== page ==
Teaching kids about healthy eating
Sarah Stock, a Register Dietitian at St. Luke’s, says it’s important for parents to model healthy eating habits for children, “That whole do as I say, not as I do, never really works.”
Then after this, focus on how you can creative and go on a ‘food discovery together.’
Stock suggests a book from Chop Chop Family called the Eatable Alphabet– each letter represents a different food and gives ideas on how to prepare it.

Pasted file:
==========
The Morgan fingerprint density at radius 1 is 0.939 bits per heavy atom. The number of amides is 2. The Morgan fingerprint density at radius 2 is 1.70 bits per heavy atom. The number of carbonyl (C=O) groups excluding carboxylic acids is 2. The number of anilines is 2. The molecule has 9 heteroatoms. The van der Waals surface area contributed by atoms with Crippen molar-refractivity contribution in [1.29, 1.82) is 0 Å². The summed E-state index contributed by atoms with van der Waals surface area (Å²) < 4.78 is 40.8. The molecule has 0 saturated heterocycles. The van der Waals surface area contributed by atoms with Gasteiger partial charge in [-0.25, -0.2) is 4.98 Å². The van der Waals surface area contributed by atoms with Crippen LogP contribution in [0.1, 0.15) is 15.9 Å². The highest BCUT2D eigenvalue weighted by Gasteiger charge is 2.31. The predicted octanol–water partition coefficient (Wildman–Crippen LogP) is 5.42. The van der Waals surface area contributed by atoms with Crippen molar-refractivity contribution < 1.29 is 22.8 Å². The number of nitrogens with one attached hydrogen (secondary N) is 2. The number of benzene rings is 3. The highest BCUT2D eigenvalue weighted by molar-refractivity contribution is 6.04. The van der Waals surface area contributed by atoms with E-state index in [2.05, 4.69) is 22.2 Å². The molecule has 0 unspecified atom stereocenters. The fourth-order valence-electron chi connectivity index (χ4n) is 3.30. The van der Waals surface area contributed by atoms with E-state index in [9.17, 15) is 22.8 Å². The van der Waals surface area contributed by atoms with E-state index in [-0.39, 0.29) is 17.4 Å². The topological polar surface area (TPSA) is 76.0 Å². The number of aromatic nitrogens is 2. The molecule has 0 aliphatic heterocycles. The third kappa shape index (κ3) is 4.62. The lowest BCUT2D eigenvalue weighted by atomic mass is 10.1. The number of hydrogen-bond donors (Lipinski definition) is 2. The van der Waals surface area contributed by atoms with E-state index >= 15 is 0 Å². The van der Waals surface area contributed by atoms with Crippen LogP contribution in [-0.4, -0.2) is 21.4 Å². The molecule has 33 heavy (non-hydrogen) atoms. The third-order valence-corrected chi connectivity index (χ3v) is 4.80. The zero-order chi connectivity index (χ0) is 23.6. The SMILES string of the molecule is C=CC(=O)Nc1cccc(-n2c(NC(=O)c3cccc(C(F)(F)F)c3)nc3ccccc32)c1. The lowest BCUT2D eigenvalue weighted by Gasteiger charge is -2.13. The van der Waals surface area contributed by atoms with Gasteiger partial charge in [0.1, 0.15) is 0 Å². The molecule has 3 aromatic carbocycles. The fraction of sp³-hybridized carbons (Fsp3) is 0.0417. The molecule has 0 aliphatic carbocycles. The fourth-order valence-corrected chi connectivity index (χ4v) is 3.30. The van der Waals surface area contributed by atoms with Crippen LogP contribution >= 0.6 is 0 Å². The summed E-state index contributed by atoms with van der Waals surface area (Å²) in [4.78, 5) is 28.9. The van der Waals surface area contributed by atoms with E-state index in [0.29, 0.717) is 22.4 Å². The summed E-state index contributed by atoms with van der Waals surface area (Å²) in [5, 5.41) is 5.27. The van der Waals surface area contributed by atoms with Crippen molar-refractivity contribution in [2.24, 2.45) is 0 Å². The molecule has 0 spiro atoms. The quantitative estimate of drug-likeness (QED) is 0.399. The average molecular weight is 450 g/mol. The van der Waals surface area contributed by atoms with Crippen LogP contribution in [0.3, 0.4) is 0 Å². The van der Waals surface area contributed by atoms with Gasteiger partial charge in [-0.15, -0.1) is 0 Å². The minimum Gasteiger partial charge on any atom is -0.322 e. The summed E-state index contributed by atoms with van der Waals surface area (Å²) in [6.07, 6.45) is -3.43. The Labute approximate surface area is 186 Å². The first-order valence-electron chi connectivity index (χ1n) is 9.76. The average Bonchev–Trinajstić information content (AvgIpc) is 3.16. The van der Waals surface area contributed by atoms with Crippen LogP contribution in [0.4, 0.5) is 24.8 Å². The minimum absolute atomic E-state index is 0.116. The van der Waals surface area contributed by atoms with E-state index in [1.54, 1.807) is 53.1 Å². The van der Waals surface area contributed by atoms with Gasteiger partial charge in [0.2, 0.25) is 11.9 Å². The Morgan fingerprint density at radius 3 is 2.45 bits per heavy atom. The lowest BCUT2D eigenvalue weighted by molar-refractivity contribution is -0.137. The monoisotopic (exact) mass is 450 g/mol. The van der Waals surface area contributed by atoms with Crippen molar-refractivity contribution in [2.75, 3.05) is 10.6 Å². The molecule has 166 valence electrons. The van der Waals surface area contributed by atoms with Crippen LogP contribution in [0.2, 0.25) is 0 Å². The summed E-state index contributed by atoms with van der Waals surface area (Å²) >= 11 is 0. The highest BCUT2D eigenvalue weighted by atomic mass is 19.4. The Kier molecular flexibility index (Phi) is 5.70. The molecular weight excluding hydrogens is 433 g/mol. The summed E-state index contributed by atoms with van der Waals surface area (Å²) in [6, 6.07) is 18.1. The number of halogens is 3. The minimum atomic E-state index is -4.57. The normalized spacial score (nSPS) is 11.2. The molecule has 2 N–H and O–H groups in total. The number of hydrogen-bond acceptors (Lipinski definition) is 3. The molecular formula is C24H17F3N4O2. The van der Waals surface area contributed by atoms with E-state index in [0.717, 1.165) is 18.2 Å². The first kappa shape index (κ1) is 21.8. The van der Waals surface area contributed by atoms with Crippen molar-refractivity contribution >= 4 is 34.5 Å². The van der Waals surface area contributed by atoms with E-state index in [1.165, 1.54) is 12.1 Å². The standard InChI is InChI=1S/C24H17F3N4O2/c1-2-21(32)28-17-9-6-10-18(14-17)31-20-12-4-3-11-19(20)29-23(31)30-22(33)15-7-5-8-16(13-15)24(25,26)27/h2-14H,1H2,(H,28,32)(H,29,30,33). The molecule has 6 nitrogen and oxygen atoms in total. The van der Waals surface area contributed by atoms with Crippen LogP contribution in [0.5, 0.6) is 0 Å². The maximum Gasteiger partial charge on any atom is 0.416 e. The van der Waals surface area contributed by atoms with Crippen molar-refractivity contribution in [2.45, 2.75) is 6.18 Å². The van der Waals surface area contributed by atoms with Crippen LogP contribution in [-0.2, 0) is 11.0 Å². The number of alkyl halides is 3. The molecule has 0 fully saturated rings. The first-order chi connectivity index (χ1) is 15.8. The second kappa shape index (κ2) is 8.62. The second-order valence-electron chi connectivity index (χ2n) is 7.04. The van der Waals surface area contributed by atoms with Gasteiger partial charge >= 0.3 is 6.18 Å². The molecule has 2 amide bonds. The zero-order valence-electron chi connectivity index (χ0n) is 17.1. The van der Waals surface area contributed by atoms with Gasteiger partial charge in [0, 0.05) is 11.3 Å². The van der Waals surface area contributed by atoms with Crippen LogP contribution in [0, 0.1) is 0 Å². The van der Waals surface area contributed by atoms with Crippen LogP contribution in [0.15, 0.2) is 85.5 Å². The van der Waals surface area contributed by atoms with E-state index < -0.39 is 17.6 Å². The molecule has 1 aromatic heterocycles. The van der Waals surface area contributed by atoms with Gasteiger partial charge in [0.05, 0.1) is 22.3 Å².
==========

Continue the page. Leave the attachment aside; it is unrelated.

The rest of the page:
Eating well may also require more of a vocabulary than yuck or yum. “Kids often eat with their eyes,” Stock says, “This is a way for kids to use more words about what could describe this.”
For example it could be crispy, juicy, sweet, sour.
“It’s less about the food labels- and more about how the food makes them feel.”
Ask kids: How do you feel when you’ve eaten a lot? How do you feel when you haven’t eaten?
Sarah also suggests adding an interactive piece in the kitchen by letting kids prepare the food they are going to eat.